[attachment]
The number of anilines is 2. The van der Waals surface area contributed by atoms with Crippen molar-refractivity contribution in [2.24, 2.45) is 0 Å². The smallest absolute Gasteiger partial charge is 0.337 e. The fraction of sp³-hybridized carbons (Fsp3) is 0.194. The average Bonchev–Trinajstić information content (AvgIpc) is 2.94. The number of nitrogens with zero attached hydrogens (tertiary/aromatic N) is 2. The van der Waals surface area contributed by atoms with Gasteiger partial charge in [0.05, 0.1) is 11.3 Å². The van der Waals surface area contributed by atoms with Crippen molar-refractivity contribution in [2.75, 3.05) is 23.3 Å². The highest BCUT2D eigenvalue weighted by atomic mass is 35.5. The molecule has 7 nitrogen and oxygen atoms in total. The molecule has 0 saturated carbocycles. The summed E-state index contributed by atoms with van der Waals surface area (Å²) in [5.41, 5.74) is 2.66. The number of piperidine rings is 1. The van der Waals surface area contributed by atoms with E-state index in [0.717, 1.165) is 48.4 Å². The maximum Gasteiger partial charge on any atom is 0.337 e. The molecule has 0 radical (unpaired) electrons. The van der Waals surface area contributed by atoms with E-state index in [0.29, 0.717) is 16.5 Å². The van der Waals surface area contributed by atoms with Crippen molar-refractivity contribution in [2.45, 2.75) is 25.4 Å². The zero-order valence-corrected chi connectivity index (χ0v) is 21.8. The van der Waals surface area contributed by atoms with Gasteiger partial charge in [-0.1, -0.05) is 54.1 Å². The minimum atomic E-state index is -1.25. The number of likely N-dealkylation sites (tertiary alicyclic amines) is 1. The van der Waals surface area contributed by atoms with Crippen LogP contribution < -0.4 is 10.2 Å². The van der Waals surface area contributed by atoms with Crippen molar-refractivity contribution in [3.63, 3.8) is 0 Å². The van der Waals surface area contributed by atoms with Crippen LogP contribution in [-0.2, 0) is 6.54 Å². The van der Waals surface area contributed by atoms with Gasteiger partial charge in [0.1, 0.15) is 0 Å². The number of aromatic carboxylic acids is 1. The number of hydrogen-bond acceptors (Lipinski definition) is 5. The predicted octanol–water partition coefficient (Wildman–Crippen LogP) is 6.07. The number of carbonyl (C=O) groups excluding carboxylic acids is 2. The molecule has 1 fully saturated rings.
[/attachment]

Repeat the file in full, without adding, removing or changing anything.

The number of anilines is 2. The van der Waals surface area contributed by atoms with Crippen molar-refractivity contribution in [2.24, 2.45) is 0 Å². The smallest absolute Gasteiger partial charge is 0.337 e. The fraction of sp³-hybridized carbons (Fsp3) is 0.194. The average Bonchev–Trinajstić information content (AvgIpc) is 2.94. The number of nitrogens with zero attached hydrogens (tertiary/aromatic N) is 2. The van der Waals surface area contributed by atoms with Gasteiger partial charge in [0.05, 0.1) is 11.3 Å². The van der Waals surface area contributed by atoms with Crippen molar-refractivity contribution in [2.75, 3.05) is 23.3 Å². The highest BCUT2D eigenvalue weighted by atomic mass is 35.5. The molecule has 7 nitrogen and oxygen atoms in total. The molecule has 0 saturated carbocycles. The summed E-state index contributed by atoms with van der Waals surface area (Å²) in [5.41, 5.74) is 2.66. The number of piperidine rings is 1. The van der Waals surface area contributed by atoms with E-state index in [0.717, 1.165) is 48.4 Å². The maximum Gasteiger partial charge on any atom is 0.337 e. The molecule has 0 radical (unpaired) electrons. The van der Waals surface area contributed by atoms with E-state index in [0.29, 0.717) is 16.5 Å². The van der Waals surface area contributed by atoms with Crippen molar-refractivity contribution in [2.45, 2.75) is 25.4 Å². The zero-order valence-corrected chi connectivity index (χ0v) is 21.8. The van der Waals surface area contributed by atoms with Gasteiger partial charge in [-0.1, -0.05) is 54.1 Å². The minimum atomic E-state index is -1.25. The number of likely N-dealkylation sites (tertiary alicyclic amines) is 1. The van der Waals surface area contributed by atoms with Crippen LogP contribution < -0.4 is 10.2 Å². The van der Waals surface area contributed by atoms with Crippen molar-refractivity contribution in [3.63, 3.8) is 0 Å². The van der Waals surface area contributed by atoms with Crippen LogP contribution in [-0.2, 0) is 6.54 Å². The van der Waals surface area contributed by atoms with Gasteiger partial charge in [0.1, 0.15) is 0 Å². The number of aromatic carboxylic acids is 1. The number of hydrogen-bond acceptors (Lipinski definition) is 5. The predicted octanol–water partition coefficient (Wildman–Crippen LogP) is 6.07. The number of carbonyl (C=O) groups excluding carboxylic acids is 2. The molecule has 1 fully saturated rings.